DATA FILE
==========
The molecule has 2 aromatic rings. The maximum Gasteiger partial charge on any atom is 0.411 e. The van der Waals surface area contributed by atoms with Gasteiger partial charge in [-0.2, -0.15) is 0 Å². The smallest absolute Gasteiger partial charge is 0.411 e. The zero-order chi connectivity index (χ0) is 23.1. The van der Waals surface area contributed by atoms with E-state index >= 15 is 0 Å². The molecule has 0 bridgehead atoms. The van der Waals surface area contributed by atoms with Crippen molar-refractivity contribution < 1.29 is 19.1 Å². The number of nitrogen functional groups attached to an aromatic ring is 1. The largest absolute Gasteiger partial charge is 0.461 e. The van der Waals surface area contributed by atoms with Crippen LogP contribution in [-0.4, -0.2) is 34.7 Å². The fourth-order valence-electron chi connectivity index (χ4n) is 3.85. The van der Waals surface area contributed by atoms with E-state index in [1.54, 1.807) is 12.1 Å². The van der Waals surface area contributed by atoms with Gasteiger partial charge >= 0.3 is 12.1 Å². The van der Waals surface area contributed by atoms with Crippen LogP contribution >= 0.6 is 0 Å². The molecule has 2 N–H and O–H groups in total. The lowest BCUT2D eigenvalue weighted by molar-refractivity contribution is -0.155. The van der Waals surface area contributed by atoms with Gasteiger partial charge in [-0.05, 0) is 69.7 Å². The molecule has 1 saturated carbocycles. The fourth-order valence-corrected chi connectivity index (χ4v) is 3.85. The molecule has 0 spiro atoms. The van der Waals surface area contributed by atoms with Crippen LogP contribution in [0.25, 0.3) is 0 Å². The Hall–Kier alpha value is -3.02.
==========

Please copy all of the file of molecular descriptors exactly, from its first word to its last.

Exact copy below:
The molecule has 2 aromatic rings. The maximum Gasteiger partial charge on any atom is 0.411 e. The van der Waals surface area contributed by atoms with Gasteiger partial charge in [-0.2, -0.15) is 0 Å². The smallest absolute Gasteiger partial charge is 0.411 e. The zero-order chi connectivity index (χ0) is 23.1. The van der Waals surface area contributed by atoms with E-state index >= 15 is 0 Å². The molecule has 0 bridgehead atoms. The van der Waals surface area contributed by atoms with Crippen molar-refractivity contribution < 1.29 is 19.1 Å². The number of nitrogen functional groups attached to an aromatic ring is 1. The largest absolute Gasteiger partial charge is 0.461 e. The van der Waals surface area contributed by atoms with Crippen LogP contribution in [-0.4, -0.2) is 34.7 Å². The fourth-order valence-electron chi connectivity index (χ4n) is 3.85. The van der Waals surface area contributed by atoms with E-state index in [1.54, 1.807) is 12.1 Å². The van der Waals surface area contributed by atoms with Gasteiger partial charge >= 0.3 is 12.1 Å². The van der Waals surface area contributed by atoms with Crippen LogP contribution >= 0.6 is 0 Å². The molecule has 2 N–H and O–H groups in total. The lowest BCUT2D eigenvalue weighted by molar-refractivity contribution is -0.155. The van der Waals surface area contributed by atoms with Gasteiger partial charge in [-0.05, 0) is 69.7 Å². The molecule has 1 saturated carbocycles. The fourth-order valence-corrected chi connectivity index (χ4v) is 3.85. The molecule has 0 spiro atoms. The van der Waals surface area contributed by atoms with Crippen LogP contribution in [0.25, 0.3) is 0 Å². The Hall–Kier alpha value is -3.02.